illustration by kelsey king
When I moved with my family from Mogadishu, Somalia, to Minneapolis at age 6, the only snow we had ever seen was the snow in the fridge. So, we had a hard time adapting. My mom didn’t drive, so I would walk with her to the store, and the first time we did this in winter, I remember thinking, “Oh, my god! What happened?” It wasn’t frostbite, but I could feel the cold deep in my hands and feet.
My mom started layering me up: two sweaters, three pairs of pants with jeans on top, two scarves, and the only thing I would take off when I got to school, at Kenny Elementary in Minneapolis, was my jacket. I was very active, but in P.E. class, with everything I had on, I couldn’t run—it was a struggle to even walk. When we tested our physical abilities, my scores were horrible.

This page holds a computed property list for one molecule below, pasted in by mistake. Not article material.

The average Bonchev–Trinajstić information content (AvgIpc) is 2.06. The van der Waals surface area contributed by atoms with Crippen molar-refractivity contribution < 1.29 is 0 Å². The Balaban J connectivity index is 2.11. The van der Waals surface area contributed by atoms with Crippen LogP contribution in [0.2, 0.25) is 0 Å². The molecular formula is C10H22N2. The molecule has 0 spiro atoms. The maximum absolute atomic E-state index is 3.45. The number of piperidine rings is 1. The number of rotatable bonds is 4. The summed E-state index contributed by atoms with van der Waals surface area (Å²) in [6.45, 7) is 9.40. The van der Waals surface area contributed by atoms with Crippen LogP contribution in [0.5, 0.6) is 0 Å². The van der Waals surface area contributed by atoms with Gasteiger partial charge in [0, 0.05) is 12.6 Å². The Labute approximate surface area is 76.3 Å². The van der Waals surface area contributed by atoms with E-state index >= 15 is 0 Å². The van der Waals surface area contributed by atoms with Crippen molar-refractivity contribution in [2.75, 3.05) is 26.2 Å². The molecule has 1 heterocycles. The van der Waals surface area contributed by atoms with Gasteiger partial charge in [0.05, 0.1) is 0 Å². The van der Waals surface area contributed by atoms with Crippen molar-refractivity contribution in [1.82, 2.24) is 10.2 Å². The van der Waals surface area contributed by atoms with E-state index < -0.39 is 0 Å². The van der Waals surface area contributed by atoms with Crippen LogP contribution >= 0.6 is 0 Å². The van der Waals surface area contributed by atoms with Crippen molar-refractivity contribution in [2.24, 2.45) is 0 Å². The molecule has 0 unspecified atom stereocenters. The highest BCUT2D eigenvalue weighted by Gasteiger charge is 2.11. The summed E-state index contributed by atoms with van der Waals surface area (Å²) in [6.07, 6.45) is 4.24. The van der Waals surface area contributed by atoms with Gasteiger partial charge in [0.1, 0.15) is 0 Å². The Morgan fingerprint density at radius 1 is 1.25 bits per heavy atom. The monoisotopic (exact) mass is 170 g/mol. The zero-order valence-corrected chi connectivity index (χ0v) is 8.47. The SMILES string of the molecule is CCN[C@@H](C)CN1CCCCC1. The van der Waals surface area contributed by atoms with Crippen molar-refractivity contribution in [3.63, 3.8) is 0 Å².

It took about two years for my mom to get better at this. She finally understood that we needed snow pants. We had been looking at what other people were wearing, but you never think they’re wearing pants specially for snow—you just think they have a lot of layers on. Today, I do light layering for my two kids, and to this day, my mom tells me to layer them more. I’m like, “I’m layering them a different way, Mom.” But here’s the thing: When we came to Minnesota, nobody told us anything about how to dress for snow.
Fatimah Hussein is the founding CEO of Minneapolis-based Asiya Modest Activewear, which provides sports hijabs to girls.